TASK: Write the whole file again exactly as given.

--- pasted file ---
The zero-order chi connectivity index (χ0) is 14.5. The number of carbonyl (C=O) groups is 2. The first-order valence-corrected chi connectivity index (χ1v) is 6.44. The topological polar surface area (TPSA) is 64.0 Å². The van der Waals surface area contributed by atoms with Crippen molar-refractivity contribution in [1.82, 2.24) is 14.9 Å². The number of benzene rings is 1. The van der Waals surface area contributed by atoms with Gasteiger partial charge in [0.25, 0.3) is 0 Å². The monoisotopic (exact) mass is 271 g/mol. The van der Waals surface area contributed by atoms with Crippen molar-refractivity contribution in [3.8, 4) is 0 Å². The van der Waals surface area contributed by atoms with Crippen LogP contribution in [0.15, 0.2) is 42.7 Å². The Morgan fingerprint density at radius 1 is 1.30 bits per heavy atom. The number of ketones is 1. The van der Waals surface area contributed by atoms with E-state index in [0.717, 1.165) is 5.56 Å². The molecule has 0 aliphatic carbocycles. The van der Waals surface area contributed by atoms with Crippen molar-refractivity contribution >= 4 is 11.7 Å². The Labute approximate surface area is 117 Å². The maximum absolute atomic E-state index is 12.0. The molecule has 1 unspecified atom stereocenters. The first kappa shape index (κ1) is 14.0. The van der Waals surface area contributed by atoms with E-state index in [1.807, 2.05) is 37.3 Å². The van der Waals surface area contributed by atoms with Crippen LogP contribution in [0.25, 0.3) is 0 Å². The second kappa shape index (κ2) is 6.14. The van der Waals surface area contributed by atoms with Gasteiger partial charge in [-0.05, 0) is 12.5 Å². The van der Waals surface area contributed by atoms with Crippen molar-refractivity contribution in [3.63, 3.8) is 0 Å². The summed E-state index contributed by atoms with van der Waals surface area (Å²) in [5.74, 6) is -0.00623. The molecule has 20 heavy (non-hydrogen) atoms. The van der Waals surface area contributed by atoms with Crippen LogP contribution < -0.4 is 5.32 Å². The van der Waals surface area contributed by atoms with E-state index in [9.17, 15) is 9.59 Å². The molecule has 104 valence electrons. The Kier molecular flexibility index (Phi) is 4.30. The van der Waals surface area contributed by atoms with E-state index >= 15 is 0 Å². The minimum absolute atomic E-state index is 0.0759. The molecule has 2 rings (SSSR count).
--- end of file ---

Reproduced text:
The zero-order chi connectivity index (χ0) is 14.5. The number of carbonyl (C=O) groups is 2. The first-order valence-corrected chi connectivity index (χ1v) is 6.44. The topological polar surface area (TPSA) is 64.0 Å². The van der Waals surface area contributed by atoms with Crippen molar-refractivity contribution in [1.82, 2.24) is 14.9 Å². The number of benzene rings is 1. The van der Waals surface area contributed by atoms with Gasteiger partial charge in [0.25, 0.3) is 0 Å². The monoisotopic (exact) mass is 271 g/mol. The van der Waals surface area contributed by atoms with Crippen molar-refractivity contribution in [3.8, 4) is 0 Å². The van der Waals surface area contributed by atoms with Crippen LogP contribution in [0.15, 0.2) is 42.7 Å². The Morgan fingerprint density at radius 1 is 1.30 bits per heavy atom. The number of ketones is 1. The van der Waals surface area contributed by atoms with E-state index in [0.717, 1.165) is 5.56 Å². The molecule has 0 aliphatic carbocycles. The van der Waals surface area contributed by atoms with Crippen molar-refractivity contribution >= 4 is 11.7 Å². The Labute approximate surface area is 117 Å². The maximum absolute atomic E-state index is 12.0. The molecule has 1 unspecified atom stereocenters. The first kappa shape index (κ1) is 14.0. The van der Waals surface area contributed by atoms with E-state index in [1.807, 2.05) is 37.3 Å². The van der Waals surface area contributed by atoms with Crippen LogP contribution in [0.25, 0.3) is 0 Å². The second kappa shape index (κ2) is 6.14. The van der Waals surface area contributed by atoms with Gasteiger partial charge in [-0.05, 0) is 12.5 Å². The van der Waals surface area contributed by atoms with Crippen molar-refractivity contribution in [3.63, 3.8) is 0 Å². The summed E-state index contributed by atoms with van der Waals surface area (Å²) in [5.74, 6) is -0.00623. The molecule has 20 heavy (non-hydrogen) atoms. The van der Waals surface area contributed by atoms with Crippen LogP contribution < -0.4 is 5.32 Å². The van der Waals surface area contributed by atoms with E-state index in [9.17, 15) is 9.59 Å². The molecule has 104 valence electrons. The Kier molecular flexibility index (Phi) is 4.30. The van der Waals surface area contributed by atoms with E-state index >= 15 is 0 Å². The minimum absolute atomic E-state index is 0.0759. The molecule has 2 rings (SSSR count).